The Charlotte Observer reported this month that lawmakers in North Carolina approved applying the 20-hour work or education requirement statewide, even in counties where it could have gotten a continued waiver.

There’s been no discussion of doing that in Kentucky, according to officials with the state Cabinet for Health and Family Services.

There were more than 207,000 people in households receiving SNAP benefits in the eight counties in December, so able-bodied adults without dependents accounted for less than 10 percent of the total.

Still, nonprofit organizations that help low-income people in Kentucky said there are concerns about SNAP beneficiaries being able to satisfy the requirements.

Many lack job skills and might need help with issues such as writing a résumé or dressing properly, said advocates for low-income people.

Many also will face challenges finding transportation and child care.

“People can’t pay for child care and work a minimum-wage job,” said Malcolm Ratchford, executive director of the Community Action Council in Lexington, which serves Fayette, Bourbon, Harrison and Nicholas counties.

Kim Embrey-Hill, executive director of the Multi-Purpose Community Action Agency, which serves Bullitt County, said the agency struggled to find child care for parents taking part in a program there aimed at strengthening marriages and relationships.

The classes were in the evening — as some jobs available to SNAP participants would be — and there weren’t enough options for good-quality child care, Embrey-Hill said.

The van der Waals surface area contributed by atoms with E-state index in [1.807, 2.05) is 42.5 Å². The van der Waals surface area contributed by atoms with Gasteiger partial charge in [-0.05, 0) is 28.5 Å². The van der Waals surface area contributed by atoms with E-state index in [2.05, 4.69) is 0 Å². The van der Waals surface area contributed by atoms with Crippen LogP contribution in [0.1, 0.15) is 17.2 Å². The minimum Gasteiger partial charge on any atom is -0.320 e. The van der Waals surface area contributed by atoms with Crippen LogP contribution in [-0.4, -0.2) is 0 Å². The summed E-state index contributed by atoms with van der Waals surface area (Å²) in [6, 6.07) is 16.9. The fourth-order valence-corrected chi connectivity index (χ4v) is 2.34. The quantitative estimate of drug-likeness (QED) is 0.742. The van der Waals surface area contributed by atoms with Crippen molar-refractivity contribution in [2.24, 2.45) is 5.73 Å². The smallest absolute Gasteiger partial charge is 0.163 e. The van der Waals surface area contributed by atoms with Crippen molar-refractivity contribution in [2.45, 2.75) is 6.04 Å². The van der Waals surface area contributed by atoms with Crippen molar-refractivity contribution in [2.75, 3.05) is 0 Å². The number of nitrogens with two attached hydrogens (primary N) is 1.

“It was a nightmare,” she said.

The agency ended up using its own staff to watch kids while their parents were in class.

Embrey-Hill said Bullitt County has no public transportation system, which could make it difficult for people to get to jobs or school.

Lynne Robey, executive director of the Central Kentucky Community Action Council, which includes Hardin County, said it would be a big job to manage the cases of people who now have to look for work or education opportunities.

Her organization provides that service for people in another public-assistance program but does not have the money to do it for SNAP beneficiaries in Hardin County, Robey said.

She said there are about 600 Hardin County residents affected.

“Who’s gonna help ’em?” Robey said.

Ratchford said the Community Action Council in Lexington was trying to figure out if it could provide job training for the affected SNAP beneficiaries.

The council already provides that service to people in another assistance program.

The idea behind requiring people to work or take classes to get food stamps is to help them become self-sufficient.

Ratchford said he understands that goal. His agency has always encouraged people it helps to work or to volunteer to improve their skills, he said.

However, there can be a problem if working to satisfy the SNAP requirements suddenly causes people to lose other benefits, such as housing assistance, Ratchford said.

Advocates said some people might give up food stamps to avoid that, which could mean increased demand at food pantries.

An incremental approach to moving people off public assistance would be better, Ratchford said.

“The gradual process is what’s needed,” he said.